The regional dynamics in the Middle East are undergoing major changes with Saudi led Muslim countries on way to opening up to Israel. After establishing ties with the UAE and Bahrain, Israel is on its way to find common ground with Saudi Arabia. Iran is certainly one of the factors bringing the two sides together and Iran for sure is aware of the changing equations.

Iranian leadership has been facing multiple challenges at home including wide-ranging protests against its policies and programmes leading to disgruntlement especially amongst the young and middle-aged population that has only seen a closed society, post Islamic revolution. The Iranian leadership is also struggling to contain the fallout from the devastating effect of sanctions and of the after-effects of coronavirus, but that may not be the reason enough for Iranian clergy to give up on their ambitions to further the theological agenda.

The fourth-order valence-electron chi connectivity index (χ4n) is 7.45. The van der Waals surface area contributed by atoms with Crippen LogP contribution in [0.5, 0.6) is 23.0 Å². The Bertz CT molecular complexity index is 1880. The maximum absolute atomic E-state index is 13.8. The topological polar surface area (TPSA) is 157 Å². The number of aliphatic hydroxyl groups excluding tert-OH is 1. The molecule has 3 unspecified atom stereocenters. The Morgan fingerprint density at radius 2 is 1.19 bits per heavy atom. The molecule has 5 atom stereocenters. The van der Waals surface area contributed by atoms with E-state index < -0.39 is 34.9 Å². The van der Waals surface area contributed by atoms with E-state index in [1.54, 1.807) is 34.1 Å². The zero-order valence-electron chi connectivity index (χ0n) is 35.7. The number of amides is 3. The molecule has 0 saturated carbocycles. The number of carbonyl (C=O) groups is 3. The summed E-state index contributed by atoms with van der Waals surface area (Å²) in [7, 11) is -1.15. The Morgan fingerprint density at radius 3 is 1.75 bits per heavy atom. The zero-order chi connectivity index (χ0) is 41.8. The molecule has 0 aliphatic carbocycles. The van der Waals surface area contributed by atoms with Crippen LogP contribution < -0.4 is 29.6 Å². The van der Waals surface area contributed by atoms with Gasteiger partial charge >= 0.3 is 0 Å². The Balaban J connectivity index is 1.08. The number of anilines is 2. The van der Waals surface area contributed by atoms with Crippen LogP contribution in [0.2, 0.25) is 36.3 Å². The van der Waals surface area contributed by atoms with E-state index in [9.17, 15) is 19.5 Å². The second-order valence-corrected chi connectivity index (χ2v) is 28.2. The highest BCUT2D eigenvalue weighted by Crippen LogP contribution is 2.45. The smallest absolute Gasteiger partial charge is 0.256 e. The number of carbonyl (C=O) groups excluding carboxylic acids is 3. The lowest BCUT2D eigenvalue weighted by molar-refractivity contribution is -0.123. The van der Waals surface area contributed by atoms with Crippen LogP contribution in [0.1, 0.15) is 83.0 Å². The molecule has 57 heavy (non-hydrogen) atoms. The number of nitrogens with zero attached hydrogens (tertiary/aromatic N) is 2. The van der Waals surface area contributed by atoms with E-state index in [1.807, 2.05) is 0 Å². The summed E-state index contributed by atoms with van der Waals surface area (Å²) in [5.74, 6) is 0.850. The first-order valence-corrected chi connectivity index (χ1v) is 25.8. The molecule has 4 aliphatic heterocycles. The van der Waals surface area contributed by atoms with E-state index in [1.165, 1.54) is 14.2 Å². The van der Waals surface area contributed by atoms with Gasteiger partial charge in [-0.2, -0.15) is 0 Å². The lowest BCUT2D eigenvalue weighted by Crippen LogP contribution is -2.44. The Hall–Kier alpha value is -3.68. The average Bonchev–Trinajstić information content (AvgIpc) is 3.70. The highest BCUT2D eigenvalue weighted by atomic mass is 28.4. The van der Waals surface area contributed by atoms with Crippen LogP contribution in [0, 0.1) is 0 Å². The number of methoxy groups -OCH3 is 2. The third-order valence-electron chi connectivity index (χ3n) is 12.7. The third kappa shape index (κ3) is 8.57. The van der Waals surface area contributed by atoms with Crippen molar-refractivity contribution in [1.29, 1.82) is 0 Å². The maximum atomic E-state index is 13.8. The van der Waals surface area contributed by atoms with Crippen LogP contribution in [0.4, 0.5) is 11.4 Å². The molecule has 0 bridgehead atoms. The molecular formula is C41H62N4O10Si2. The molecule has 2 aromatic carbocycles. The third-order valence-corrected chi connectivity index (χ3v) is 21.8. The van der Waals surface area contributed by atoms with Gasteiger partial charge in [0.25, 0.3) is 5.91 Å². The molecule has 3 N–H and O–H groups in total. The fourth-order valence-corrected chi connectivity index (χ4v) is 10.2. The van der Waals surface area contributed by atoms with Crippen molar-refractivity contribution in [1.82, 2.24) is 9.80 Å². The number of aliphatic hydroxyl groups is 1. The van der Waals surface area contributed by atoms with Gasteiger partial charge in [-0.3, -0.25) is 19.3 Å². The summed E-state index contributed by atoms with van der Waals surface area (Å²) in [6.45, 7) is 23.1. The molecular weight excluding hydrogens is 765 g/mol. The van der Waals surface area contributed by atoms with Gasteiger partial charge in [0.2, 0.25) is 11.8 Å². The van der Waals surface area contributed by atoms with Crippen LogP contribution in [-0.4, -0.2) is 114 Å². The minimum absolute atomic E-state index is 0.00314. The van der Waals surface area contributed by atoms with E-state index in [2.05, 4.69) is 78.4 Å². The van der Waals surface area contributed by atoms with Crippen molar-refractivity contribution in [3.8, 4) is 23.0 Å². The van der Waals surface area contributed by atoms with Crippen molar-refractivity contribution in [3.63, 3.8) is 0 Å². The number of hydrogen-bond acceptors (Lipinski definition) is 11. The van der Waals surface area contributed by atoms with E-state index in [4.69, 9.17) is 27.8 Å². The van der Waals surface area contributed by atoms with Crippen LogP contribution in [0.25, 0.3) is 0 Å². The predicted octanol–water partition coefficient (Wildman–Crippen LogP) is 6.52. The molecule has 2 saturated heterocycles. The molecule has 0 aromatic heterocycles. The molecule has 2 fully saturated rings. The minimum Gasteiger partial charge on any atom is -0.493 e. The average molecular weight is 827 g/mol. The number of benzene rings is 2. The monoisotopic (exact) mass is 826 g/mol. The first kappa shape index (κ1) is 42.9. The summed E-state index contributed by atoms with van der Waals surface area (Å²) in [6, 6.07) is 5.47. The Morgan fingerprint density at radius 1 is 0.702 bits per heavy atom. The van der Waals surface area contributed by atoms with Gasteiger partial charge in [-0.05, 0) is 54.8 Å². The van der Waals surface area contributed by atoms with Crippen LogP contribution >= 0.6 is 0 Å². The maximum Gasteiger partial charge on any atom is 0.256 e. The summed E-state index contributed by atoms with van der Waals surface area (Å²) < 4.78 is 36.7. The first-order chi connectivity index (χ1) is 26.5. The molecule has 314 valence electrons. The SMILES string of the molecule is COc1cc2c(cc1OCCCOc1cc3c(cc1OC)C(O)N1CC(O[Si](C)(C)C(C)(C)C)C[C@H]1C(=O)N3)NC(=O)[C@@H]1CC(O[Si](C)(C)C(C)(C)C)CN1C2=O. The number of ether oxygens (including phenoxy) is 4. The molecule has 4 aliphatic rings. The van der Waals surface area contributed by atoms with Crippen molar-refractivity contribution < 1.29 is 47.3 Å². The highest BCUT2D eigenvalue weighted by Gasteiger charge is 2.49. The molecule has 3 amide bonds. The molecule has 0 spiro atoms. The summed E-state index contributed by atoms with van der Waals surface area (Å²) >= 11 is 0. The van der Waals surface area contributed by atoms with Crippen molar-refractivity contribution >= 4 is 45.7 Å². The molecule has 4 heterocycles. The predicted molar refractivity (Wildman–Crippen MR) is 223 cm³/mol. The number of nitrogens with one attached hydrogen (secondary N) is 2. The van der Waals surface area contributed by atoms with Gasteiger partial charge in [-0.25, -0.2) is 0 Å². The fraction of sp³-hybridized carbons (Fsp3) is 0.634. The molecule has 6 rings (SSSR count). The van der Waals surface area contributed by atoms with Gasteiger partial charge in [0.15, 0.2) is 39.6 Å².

Any opening up to the international community hinges on a reformed new nuclear deal with the US in the backdrop of changing political landscape in the US. Iranian leadership will need to come out with new options to engage with the US and its allies. For that to happen it will need to move beyond a fixated mindset and reign in its proxies and hard-line Mullahs and give up on its provocative actions. But that may be hoping for too much.

In the aftermath of the killing of Mohsen Fakhrizadeh Iran may for the time being hold its horses, only to unleash its brand of retaliatory actions, if things don’t go it’s way in any future negotiations.

(The author is an Indian Army Veteran. Views are personal)